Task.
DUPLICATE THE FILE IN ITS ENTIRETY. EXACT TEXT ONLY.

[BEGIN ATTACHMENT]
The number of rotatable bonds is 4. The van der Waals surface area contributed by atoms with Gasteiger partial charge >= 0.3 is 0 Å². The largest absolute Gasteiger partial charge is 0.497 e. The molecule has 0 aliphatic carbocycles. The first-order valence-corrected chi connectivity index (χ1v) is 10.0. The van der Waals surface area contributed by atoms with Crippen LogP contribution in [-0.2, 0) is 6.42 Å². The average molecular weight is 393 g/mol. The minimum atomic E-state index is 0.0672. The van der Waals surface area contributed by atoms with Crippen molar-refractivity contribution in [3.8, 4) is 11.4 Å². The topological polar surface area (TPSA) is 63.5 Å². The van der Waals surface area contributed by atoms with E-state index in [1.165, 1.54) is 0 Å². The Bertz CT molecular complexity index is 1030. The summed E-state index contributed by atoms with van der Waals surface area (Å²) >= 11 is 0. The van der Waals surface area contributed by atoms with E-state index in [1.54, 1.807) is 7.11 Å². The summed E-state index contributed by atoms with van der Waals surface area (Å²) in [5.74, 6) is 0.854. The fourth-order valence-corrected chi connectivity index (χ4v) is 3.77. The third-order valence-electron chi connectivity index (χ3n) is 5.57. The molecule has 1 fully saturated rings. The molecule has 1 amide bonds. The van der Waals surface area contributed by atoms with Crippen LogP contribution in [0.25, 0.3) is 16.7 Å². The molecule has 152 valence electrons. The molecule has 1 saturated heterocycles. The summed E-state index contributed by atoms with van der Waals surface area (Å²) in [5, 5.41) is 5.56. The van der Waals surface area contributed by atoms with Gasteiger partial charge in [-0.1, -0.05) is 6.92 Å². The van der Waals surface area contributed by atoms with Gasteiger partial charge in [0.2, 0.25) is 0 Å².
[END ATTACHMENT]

The number of rotatable bonds is 4. The van der Waals surface area contributed by atoms with Gasteiger partial charge >= 0.3 is 0 Å². The largest absolute Gasteiger partial charge is 0.497 e. The molecule has 0 aliphatic carbocycles. The first-order valence-corrected chi connectivity index (χ1v) is 10.0. The van der Waals surface area contributed by atoms with Crippen LogP contribution in [-0.2, 0) is 6.42 Å². The average molecular weight is 393 g/mol. The minimum atomic E-state index is 0.0672. The van der Waals surface area contributed by atoms with Crippen molar-refractivity contribution in [3.8, 4) is 11.4 Å². The topological polar surface area (TPSA) is 63.5 Å². The van der Waals surface area contributed by atoms with E-state index in [1.165, 1.54) is 0 Å². The Bertz CT molecular complexity index is 1030. The summed E-state index contributed by atoms with van der Waals surface area (Å²) >= 11 is 0. The van der Waals surface area contributed by atoms with E-state index in [1.54, 1.807) is 7.11 Å². The summed E-state index contributed by atoms with van der Waals surface area (Å²) in [5.74, 6) is 0.854. The fourth-order valence-corrected chi connectivity index (χ4v) is 3.77. The third-order valence-electron chi connectivity index (χ3n) is 5.57. The molecule has 1 fully saturated rings. The molecule has 1 amide bonds. The van der Waals surface area contributed by atoms with Crippen LogP contribution in [0.25, 0.3) is 16.7 Å². The molecule has 152 valence electrons. The molecule has 1 saturated heterocycles. The summed E-state index contributed by atoms with van der Waals surface area (Å²) in [5, 5.41) is 5.56. The van der Waals surface area contributed by atoms with Gasteiger partial charge in [-0.1, -0.05) is 6.92 Å². The van der Waals surface area contributed by atoms with Gasteiger partial charge in [0.2, 0.25) is 0 Å².